CES: Time Warner Cable dials into Sony TVs
Cut the cord? Time Warner Cable doesn't think so.
The cable operator signed an exclusive deal with Sony Corp. that would let Sony TV and Blu-ray users pipe in the cable company's offerings, via the Internet.
The agreement, announced Wednesday at the Consumer Electronics Show in Las Vegas, would let Time Warner Cable subscribers tap into the cable company's on-demand content without an advanced digital video recorder or set-top box.
The companies did not disclose pricing and timing of the joint service.
Time Warner Cable and other pay TV distributors fear that connected televisions threaten to give viewers the option of cutting their cable subscriptions and piping their entertainment via the Internet instead.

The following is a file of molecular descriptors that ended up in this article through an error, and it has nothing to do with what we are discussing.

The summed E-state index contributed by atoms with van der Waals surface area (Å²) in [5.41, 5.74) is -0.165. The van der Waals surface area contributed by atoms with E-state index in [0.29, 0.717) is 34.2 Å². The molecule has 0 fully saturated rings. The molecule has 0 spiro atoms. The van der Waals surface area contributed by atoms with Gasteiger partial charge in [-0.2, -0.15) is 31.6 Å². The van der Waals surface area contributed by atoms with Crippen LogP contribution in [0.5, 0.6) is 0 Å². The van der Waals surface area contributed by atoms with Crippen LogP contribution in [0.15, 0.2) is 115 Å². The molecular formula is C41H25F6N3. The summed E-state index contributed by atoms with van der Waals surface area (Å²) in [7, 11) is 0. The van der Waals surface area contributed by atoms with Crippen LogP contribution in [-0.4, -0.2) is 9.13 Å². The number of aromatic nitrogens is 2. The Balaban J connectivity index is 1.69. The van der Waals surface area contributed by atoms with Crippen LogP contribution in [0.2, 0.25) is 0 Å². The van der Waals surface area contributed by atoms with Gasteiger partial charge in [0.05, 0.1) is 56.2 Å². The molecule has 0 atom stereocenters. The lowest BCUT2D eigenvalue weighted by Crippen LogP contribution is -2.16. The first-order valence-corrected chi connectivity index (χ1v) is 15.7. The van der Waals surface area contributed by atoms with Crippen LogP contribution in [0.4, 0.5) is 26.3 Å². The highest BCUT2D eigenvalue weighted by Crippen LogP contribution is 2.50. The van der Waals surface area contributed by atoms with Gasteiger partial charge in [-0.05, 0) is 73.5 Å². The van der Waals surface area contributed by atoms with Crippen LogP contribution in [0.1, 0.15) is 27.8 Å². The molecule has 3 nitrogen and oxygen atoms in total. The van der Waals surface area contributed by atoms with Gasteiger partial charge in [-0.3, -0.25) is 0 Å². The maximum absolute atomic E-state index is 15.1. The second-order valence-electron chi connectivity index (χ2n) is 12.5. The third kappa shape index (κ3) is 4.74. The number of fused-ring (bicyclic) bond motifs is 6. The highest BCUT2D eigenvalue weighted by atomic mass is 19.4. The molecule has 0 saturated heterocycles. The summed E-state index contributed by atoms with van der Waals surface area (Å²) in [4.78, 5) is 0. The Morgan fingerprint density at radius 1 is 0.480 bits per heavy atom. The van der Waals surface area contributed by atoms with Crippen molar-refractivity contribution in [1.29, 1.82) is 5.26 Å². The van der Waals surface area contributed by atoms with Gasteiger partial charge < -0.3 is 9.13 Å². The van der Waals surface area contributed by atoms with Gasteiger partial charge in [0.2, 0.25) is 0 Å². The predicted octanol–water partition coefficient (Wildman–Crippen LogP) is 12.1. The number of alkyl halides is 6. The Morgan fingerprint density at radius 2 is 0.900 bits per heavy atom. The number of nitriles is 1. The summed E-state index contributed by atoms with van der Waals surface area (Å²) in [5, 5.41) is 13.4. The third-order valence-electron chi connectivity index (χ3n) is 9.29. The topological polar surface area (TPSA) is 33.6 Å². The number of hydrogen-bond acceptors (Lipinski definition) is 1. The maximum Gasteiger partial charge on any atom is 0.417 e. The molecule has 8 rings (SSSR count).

While the deal with Sony currently doesn't give non-subscribers access to Time Warner's video-on-demand programming, it demonstrates that it would be technically possible for the cable company to reach out to viewers who cut the cable cord but still have Internet access. For now, the deal simply lets existing Time Warner customers tap into its on-demand content without a DVR or advanced set-top box.
For Sony, the deal is part of a strategy to pack as many entertainment options as possible into its Bravia TVs and other Internet connected devices, such as Blu-ray players and PlayStation 3 game consoles. Sony already has Netflix's Instant Watch service, Amazon Video On Demand, YouTube videos and its own library of shows and movies available for purchase or rent.
Sony also announced it would introduce a music subscription service on its Internet connected TVs, Blu-ray players and PlayStation 3 console in the U.S. within the next three months. Called Music Powered by Qriocity, the service rolled out last year in the U.K.
-- Alex Pham